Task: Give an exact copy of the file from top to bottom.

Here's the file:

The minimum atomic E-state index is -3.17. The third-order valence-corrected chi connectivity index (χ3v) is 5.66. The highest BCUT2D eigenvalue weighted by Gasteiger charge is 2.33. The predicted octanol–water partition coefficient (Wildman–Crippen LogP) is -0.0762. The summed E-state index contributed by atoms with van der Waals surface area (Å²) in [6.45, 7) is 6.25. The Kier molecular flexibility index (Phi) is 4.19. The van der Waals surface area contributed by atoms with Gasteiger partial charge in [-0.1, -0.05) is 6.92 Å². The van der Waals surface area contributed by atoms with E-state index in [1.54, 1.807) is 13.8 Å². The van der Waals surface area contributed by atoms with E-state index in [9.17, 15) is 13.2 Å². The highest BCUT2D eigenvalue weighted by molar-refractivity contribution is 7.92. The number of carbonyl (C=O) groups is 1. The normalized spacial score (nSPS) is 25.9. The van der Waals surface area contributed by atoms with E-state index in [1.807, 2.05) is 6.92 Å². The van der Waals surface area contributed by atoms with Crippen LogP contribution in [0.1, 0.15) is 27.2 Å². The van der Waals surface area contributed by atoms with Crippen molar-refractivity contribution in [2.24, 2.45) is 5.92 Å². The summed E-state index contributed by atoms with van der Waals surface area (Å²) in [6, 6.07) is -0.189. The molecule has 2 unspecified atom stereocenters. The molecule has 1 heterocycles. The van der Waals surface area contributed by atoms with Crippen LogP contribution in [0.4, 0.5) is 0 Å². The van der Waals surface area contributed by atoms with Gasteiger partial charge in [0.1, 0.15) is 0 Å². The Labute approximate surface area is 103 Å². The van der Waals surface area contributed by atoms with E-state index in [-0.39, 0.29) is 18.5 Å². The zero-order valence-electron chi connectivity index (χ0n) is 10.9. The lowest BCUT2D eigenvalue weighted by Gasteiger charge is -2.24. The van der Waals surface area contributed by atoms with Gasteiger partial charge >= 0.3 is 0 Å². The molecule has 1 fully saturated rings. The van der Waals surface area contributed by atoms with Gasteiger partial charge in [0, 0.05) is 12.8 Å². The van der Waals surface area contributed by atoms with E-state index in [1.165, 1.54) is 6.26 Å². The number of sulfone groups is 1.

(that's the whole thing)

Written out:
The minimum atomic E-state index is -3.17. The third-order valence-corrected chi connectivity index (χ3v) is 5.66. The highest BCUT2D eigenvalue weighted by Gasteiger charge is 2.33. The predicted octanol–water partition coefficient (Wildman–Crippen LogP) is -0.0762. The summed E-state index contributed by atoms with van der Waals surface area (Å²) in [6.45, 7) is 6.25. The Kier molecular flexibility index (Phi) is 4.19. The van der Waals surface area contributed by atoms with Gasteiger partial charge in [-0.1, -0.05) is 6.92 Å². The van der Waals surface area contributed by atoms with E-state index in [1.54, 1.807) is 13.8 Å². The van der Waals surface area contributed by atoms with E-state index in [9.17, 15) is 13.2 Å². The highest BCUT2D eigenvalue weighted by molar-refractivity contribution is 7.92. The number of carbonyl (C=O) groups is 1. The normalized spacial score (nSPS) is 25.9. The van der Waals surface area contributed by atoms with E-state index in [1.807, 2.05) is 6.92 Å². The van der Waals surface area contributed by atoms with Crippen LogP contribution in [0.1, 0.15) is 27.2 Å². The van der Waals surface area contributed by atoms with Crippen molar-refractivity contribution in [2.24, 2.45) is 5.92 Å². The summed E-state index contributed by atoms with van der Waals surface area (Å²) in [6, 6.07) is -0.189. The molecule has 2 unspecified atom stereocenters. The molecule has 1 heterocycles. The van der Waals surface area contributed by atoms with Crippen LogP contribution in [0.4, 0.5) is 0 Å². The van der Waals surface area contributed by atoms with Gasteiger partial charge in [0.1, 0.15) is 0 Å². The Labute approximate surface area is 103 Å². The van der Waals surface area contributed by atoms with E-state index in [-0.39, 0.29) is 18.5 Å². The zero-order valence-electron chi connectivity index (χ0n) is 10.9. The lowest BCUT2D eigenvalue weighted by Gasteiger charge is -2.24. The van der Waals surface area contributed by atoms with Gasteiger partial charge >= 0.3 is 0 Å². The molecule has 1 fully saturated rings. The van der Waals surface area contributed by atoms with Gasteiger partial charge in [0, 0.05) is 12.8 Å². The van der Waals surface area contributed by atoms with E-state index in [1.165, 1.54) is 6.26 Å². The number of sulfone groups is 1.